Two business models heavily pursued by energy suppliers exposed them to supply or demand shocks and led to market instability.
That’s one of the findings of a new independent review on the causes behind the failures of 30 energy suppliers in recent months.
Ofgem had appointed consultants from the economics and finance consultancy Oxera to explore what caused these collapses and the lessons from them.
Firstly, the report identified a ‘growth model’ under which companies relied on receiving customer balances before delivering services.
This structure saw businesses use customers’ prepayments to fund their ongoing costs.
Secondly, the consultancy found that some energy suppliers followed a ‘timing model’, under which suppliers “undercut hedged rivals by entering at favourable moments in the market, entering into a long-term supply agreement with customers based on prevailing low spot rates and reducing costs by reducing the coverage or duration of hedging arrangements”.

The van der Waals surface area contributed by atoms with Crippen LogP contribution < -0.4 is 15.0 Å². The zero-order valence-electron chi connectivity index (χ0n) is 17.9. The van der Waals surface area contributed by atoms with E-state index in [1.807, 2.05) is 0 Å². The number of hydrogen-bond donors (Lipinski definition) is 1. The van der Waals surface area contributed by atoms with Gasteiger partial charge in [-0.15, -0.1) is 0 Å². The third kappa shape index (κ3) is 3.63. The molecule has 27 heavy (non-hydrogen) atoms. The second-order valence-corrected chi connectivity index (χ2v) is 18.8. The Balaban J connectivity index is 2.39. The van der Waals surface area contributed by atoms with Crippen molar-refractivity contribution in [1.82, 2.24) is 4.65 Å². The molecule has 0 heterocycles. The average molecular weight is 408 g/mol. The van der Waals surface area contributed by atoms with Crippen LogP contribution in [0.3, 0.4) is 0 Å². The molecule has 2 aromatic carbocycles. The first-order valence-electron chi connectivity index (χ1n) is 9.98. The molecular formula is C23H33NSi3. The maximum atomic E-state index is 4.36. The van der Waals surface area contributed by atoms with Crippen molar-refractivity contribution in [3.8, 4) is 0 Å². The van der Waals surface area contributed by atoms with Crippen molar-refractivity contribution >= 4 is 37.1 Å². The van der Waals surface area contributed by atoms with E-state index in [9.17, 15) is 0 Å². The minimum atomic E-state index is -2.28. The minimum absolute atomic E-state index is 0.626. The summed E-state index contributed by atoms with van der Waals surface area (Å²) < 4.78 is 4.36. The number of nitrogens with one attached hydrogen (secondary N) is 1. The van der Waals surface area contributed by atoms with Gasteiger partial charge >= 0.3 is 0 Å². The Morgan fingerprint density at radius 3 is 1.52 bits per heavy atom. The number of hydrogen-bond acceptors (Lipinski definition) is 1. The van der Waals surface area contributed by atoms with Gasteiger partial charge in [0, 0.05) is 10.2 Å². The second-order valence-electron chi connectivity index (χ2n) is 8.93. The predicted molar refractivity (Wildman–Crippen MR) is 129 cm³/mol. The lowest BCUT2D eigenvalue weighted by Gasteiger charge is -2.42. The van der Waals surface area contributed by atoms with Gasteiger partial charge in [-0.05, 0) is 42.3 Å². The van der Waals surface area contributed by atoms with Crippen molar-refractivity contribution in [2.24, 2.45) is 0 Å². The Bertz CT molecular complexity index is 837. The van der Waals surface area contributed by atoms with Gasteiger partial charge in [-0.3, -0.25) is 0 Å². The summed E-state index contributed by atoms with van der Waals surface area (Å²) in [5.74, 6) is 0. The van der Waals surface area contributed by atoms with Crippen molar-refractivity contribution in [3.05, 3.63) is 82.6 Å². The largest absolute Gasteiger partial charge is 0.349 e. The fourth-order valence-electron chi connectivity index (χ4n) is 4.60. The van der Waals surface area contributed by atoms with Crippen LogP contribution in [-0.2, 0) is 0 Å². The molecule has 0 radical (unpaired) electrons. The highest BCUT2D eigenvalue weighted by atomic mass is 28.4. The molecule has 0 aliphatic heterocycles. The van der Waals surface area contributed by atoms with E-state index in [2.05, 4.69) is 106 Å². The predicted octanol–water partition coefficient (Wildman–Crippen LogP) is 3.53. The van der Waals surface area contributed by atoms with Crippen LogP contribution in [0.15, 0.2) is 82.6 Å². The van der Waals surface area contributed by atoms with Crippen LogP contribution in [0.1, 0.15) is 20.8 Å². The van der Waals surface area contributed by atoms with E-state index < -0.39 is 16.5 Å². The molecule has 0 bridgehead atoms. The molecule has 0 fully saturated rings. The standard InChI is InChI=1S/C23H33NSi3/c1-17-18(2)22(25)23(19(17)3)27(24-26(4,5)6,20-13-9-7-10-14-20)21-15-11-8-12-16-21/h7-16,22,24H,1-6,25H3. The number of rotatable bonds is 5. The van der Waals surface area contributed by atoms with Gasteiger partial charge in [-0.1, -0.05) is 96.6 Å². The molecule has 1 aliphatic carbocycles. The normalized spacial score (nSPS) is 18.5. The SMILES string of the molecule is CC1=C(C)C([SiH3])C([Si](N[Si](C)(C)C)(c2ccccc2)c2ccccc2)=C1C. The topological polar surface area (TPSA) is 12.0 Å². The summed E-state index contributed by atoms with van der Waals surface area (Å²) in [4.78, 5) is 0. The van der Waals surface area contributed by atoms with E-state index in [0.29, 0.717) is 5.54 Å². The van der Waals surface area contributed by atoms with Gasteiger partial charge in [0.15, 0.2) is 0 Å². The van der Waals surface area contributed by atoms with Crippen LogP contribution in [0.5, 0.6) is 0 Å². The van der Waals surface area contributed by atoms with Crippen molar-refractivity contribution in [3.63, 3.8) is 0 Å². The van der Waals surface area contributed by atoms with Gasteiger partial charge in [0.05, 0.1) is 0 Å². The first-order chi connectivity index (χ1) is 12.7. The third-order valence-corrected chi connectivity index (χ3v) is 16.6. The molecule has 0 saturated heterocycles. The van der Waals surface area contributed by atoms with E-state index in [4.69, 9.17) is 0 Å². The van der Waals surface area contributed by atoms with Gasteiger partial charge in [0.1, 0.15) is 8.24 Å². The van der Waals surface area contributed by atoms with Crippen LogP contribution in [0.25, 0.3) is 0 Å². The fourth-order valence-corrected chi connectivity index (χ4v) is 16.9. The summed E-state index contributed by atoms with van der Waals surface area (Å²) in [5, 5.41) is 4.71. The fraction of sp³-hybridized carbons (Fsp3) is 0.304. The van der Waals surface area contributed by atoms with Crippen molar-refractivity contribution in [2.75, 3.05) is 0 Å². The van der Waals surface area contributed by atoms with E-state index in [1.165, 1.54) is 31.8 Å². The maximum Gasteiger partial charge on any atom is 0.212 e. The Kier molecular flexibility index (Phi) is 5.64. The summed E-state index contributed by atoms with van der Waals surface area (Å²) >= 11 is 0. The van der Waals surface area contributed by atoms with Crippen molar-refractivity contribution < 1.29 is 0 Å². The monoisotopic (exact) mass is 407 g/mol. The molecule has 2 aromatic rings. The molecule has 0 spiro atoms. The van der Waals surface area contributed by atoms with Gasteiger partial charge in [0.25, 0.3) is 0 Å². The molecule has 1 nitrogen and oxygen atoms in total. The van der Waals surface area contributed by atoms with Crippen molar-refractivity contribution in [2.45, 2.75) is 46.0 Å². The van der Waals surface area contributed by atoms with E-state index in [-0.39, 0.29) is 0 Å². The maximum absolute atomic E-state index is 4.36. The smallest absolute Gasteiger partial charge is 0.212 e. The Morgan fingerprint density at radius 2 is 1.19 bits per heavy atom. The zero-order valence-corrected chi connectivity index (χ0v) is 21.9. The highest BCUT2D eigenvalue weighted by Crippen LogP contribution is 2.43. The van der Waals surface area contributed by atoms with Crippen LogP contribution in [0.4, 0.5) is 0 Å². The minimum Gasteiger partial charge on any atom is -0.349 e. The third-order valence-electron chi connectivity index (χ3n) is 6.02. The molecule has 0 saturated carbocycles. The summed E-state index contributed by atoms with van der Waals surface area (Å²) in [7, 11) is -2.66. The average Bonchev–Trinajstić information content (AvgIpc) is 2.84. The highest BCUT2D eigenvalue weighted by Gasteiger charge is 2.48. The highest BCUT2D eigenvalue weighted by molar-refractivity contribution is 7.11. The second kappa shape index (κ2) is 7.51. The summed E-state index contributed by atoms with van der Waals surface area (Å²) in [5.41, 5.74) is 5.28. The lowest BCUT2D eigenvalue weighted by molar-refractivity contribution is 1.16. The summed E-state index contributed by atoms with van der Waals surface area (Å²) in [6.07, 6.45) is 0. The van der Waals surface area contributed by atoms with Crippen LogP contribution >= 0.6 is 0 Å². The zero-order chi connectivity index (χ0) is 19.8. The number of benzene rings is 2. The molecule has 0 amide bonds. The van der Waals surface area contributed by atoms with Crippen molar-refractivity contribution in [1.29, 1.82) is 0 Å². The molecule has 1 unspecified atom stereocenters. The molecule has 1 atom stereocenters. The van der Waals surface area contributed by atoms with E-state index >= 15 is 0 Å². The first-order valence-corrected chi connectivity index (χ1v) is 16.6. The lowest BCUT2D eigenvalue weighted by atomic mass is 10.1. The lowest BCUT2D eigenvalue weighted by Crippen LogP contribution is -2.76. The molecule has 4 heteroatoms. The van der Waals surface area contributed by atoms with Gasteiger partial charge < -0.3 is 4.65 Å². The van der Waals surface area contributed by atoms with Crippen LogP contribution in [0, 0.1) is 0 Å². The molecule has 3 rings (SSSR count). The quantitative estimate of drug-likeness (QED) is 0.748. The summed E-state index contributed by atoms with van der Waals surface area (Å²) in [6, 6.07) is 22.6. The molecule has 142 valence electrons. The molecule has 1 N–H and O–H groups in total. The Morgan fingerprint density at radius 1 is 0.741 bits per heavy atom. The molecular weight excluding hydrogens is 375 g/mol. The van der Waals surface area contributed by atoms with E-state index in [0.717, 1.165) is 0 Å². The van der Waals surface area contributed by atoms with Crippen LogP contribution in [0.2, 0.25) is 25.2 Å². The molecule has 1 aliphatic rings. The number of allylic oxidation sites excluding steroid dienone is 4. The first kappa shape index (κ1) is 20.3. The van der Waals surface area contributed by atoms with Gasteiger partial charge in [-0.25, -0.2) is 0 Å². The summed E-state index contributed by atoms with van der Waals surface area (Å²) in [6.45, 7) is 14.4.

A few days ago, the boss of a fintech startup told ELN that fragile financial foundations were a “major catalyst” for failed UK energy firms in 2021.
The authors of the report concluded that a number of suppliers that would go on to fail shared some financial characteristics.
They identified negative equity balances in the years leading up to suppliers’ failure, poor liquidity and an over-reliance on their customers’ credit balances to finance their operations.